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Carol Craig is the Centre's Chief Executive. She is author of The Scots' Crisis of Confidence, Creating Confidence: A Handbook for Professionals Working with Young People, The Tears that Made the Clyde: Well-being in Glasgow and The Great Takeover: How materialism, the media and markets now dominate our lives. Her latest book is Hiding in Plain Sight: Exploring Scotland's ill health. She is Commissioning editor for the Postcards from Scotland series. Carol blogs on confidence, well-being, inequality, every day life and some of the great challenges of our time. The views she expresses are her own unless she specifically states that they reflect the Centre's thinking.

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Posted 11/05/2006

Spent this morning training on a confidence-building course and I found myself going into material I havenít used for ages but which seemed very relevant to what people were talking about. Most of the participants were women and most spoke about how they felt they were capable of more than they were currently achieving. They didnít think that it was their ability that was holding them back at work but their own self-belief. I used to run lots of courses for women and it is a familiar strain. What many women often hanker after at work is someone who will notice how well they are doing their job and then take them aside to say "you are just so good at what you are doing we really want to promote you". The fortunate few find a mentor figure of this type. The majority donít and have to rely on themselves and their own aspirations, confidence and nouse to get on.

Building self-belief is an important part of this process but so too is understanding some of the unwritten rules of the game. Research done years ago by a man called Harvey Coleman is very revealing on what these rules are. He looked at internal promotion across a range of organisations. He wanted to find out who gets on and why. Coleman said that three factors were important: performance, image and exposure. He also said that on average promotion was 10% about performance, 30% about image (looking the part for the job you aspire to) and 60% about exposure (you and your work being known within the organisation).

When I tell people about this research, they often believe it is accurate but feel irritated by it, saying that it shouldnít be like that. However, there is a rationale. Often when people apply for promotion it is for a job which is qualitatively different from the job they hold now and which requires different skills. Being a good head teacher requires very different skills from being a classroom teacher. Running a television department is different from being a director and so on. This means that your suitability for the post often canít be judged on current performance in the job: it is often better judged on skills like being able to communicate well at meetings and influence other people. Getting on well with people in senior positions, and being able to fit in, is also judged important. Whatís more Colemanís research isnít implying that performance in the existing job isnít important or necessary Ė just that being good at your current job is expected and you donít always get promoted simply on that basis. You need to show you can do these other things as well.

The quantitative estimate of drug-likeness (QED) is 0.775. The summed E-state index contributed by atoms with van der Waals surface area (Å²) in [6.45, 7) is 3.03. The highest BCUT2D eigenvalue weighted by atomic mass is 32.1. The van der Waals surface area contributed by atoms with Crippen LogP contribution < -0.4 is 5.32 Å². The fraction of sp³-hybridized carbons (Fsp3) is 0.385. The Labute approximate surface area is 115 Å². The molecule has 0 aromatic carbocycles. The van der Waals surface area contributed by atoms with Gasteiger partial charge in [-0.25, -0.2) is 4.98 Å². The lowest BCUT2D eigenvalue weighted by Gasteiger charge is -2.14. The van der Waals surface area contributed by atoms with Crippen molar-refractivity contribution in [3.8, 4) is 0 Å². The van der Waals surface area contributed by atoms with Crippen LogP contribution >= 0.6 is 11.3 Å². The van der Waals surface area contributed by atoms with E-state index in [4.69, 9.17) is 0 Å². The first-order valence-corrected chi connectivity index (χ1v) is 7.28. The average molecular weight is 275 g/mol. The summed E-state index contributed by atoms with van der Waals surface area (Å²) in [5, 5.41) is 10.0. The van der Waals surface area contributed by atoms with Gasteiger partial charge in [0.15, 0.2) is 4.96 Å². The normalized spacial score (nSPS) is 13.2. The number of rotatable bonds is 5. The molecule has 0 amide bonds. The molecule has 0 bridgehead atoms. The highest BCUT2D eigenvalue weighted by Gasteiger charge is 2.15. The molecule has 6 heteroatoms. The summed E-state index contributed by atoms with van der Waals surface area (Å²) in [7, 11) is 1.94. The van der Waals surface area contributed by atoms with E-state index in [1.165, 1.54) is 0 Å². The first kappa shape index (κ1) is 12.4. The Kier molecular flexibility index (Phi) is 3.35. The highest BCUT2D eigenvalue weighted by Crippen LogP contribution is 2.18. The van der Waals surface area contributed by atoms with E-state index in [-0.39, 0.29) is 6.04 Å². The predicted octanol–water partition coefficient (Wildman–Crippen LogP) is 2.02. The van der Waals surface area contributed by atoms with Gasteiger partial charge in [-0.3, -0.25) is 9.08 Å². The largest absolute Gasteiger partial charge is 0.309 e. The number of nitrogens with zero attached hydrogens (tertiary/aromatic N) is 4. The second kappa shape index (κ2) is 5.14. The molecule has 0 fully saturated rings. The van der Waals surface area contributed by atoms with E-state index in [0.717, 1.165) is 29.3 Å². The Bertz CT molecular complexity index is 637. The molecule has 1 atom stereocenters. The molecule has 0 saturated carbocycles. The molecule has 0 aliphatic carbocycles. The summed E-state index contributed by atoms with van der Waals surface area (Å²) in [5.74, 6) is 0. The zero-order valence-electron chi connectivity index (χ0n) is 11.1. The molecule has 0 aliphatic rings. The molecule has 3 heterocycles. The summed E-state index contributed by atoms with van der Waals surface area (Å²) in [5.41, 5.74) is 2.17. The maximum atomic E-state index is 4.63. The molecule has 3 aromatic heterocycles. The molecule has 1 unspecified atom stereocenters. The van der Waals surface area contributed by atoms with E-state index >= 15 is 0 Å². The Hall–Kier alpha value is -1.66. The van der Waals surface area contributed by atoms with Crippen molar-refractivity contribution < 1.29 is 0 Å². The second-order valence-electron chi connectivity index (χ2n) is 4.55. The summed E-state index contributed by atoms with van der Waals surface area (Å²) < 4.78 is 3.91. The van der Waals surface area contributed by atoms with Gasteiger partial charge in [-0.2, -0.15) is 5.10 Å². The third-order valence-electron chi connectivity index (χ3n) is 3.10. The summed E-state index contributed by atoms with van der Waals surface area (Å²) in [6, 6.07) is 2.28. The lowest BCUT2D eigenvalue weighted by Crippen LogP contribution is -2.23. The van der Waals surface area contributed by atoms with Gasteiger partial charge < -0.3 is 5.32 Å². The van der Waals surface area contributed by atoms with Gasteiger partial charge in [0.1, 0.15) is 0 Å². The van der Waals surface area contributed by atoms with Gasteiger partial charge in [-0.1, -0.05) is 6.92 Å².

What women (and some men who havenít somehow worked out these unwritten rules) often do if they want to get promoted is channel more and more effort into their existing job Ė getting better and better at it but not always showing the qualities needed for a management job.

IF you speak to senior managers in organisations they will corroborate Colemanís findings. For example, I remember working with a group of directors from a local authority and they all identified that it was things like being involved in organising local elections which had helped their careers enormously. This wasnít even an integral part of their job but it had allowed them to network, meet other people and gather intelligence. This is how they found out more about what was going on in the Council and managed to get themselves known.

Iím not defending these unwritten rules and I think they can discriminate indirectly against women, minority groups and some men who just donít fit with the male elites who currently run the organisation. But if people want to get on in organisations it is often best if they don't keep putting more and more effort into what they are doing now. They need to look and see what are the other things they could do to show they could be influential and responsible managers. What might such things be? Speak up more at meetings - a favourite theme of mine which I'll return to another time.

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